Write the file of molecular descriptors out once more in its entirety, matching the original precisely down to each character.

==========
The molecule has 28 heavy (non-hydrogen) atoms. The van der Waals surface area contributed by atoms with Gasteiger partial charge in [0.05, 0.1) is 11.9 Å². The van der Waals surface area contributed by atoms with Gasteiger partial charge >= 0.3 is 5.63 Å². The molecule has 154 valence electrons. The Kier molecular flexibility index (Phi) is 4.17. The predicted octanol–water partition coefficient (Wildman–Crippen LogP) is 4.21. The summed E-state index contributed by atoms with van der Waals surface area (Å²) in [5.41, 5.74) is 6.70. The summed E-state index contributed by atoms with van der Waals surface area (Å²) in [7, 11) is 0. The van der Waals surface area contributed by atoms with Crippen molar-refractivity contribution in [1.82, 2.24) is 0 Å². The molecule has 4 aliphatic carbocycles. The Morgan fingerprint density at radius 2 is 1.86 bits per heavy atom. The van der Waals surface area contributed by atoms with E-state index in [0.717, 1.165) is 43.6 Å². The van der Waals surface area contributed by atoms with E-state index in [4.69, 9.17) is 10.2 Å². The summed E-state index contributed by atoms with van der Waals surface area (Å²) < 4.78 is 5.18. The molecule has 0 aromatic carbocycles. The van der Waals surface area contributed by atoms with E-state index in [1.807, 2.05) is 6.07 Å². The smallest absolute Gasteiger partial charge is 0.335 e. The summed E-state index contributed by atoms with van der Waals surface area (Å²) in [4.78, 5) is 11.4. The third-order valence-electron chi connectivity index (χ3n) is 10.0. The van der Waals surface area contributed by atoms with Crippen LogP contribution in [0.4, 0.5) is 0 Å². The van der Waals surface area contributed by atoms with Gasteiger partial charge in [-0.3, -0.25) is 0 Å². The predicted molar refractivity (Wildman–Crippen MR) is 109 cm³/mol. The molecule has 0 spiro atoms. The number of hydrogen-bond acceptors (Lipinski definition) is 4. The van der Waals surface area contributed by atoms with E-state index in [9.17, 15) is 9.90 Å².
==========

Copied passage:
The molecule has 28 heavy (non-hydrogen) atoms. The van der Waals surface area contributed by atoms with Gasteiger partial charge in [0.05, 0.1) is 11.9 Å². The van der Waals surface area contributed by atoms with Gasteiger partial charge >= 0.3 is 5.63 Å². The molecule has 154 valence electrons. The Kier molecular flexibility index (Phi) is 4.17. The predicted octanol–water partition coefficient (Wildman–Crippen LogP) is 4.21. The summed E-state index contributed by atoms with van der Waals surface area (Å²) in [5.41, 5.74) is 6.70. The summed E-state index contributed by atoms with van der Waals surface area (Å²) in [7, 11) is 0. The van der Waals surface area contributed by atoms with Crippen molar-refractivity contribution in [1.82, 2.24) is 0 Å². The molecule has 4 aliphatic carbocycles. The Morgan fingerprint density at radius 2 is 1.86 bits per heavy atom. The van der Waals surface area contributed by atoms with E-state index in [0.717, 1.165) is 43.6 Å². The van der Waals surface area contributed by atoms with E-state index in [4.69, 9.17) is 10.2 Å². The summed E-state index contributed by atoms with van der Waals surface area (Å²) < 4.78 is 5.18. The molecule has 0 aromatic carbocycles. The van der Waals surface area contributed by atoms with E-state index in [1.807, 2.05) is 6.07 Å². The smallest absolute Gasteiger partial charge is 0.335 e. The summed E-state index contributed by atoms with van der Waals surface area (Å²) in [4.78, 5) is 11.4. The third-order valence-electron chi connectivity index (χ3n) is 10.0. The van der Waals surface area contributed by atoms with Crippen LogP contribution in [0.4, 0.5) is 0 Å². The van der Waals surface area contributed by atoms with Gasteiger partial charge in [-0.3, -0.25) is 0 Å². The predicted molar refractivity (Wildman–Crippen MR) is 109 cm³/mol. The molecule has 0 spiro atoms. The number of hydrogen-bond acceptors (Lipinski definition) is 4. The van der Waals surface area contributed by atoms with E-state index in [9.17, 15) is 9.90 Å².